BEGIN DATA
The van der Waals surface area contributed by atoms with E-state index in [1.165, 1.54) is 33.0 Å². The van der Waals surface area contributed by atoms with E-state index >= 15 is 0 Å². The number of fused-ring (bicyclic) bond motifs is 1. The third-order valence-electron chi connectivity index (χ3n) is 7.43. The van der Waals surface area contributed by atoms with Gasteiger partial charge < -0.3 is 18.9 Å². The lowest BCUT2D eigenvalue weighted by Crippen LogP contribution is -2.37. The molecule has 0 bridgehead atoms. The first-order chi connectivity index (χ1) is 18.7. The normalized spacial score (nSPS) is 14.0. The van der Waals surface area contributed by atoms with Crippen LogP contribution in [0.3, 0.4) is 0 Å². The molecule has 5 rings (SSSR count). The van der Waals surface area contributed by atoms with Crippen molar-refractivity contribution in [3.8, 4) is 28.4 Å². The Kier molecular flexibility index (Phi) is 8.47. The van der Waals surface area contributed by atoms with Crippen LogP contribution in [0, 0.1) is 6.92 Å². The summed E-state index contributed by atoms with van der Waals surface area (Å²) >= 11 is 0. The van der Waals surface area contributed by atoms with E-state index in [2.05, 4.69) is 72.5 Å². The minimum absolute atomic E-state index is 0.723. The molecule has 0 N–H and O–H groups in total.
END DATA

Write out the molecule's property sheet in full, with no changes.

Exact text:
The van der Waals surface area contributed by atoms with E-state index in [1.165, 1.54) is 33.0 Å². The van der Waals surface area contributed by atoms with E-state index >= 15 is 0 Å². The number of fused-ring (bicyclic) bond motifs is 1. The third-order valence-electron chi connectivity index (χ3n) is 7.43. The van der Waals surface area contributed by atoms with Gasteiger partial charge < -0.3 is 18.9 Å². The lowest BCUT2D eigenvalue weighted by Crippen LogP contribution is -2.37. The molecule has 0 bridgehead atoms. The first-order chi connectivity index (χ1) is 18.7. The normalized spacial score (nSPS) is 14.0. The van der Waals surface area contributed by atoms with Crippen LogP contribution in [0.3, 0.4) is 0 Å². The molecule has 5 rings (SSSR count). The van der Waals surface area contributed by atoms with Crippen molar-refractivity contribution in [3.8, 4) is 28.4 Å². The Kier molecular flexibility index (Phi) is 8.47. The van der Waals surface area contributed by atoms with Crippen LogP contribution in [0, 0.1) is 6.92 Å². The summed E-state index contributed by atoms with van der Waals surface area (Å²) >= 11 is 0. The van der Waals surface area contributed by atoms with E-state index in [2.05, 4.69) is 72.5 Å². The minimum absolute atomic E-state index is 0.723. The molecule has 0 N–H and O–H groups in total.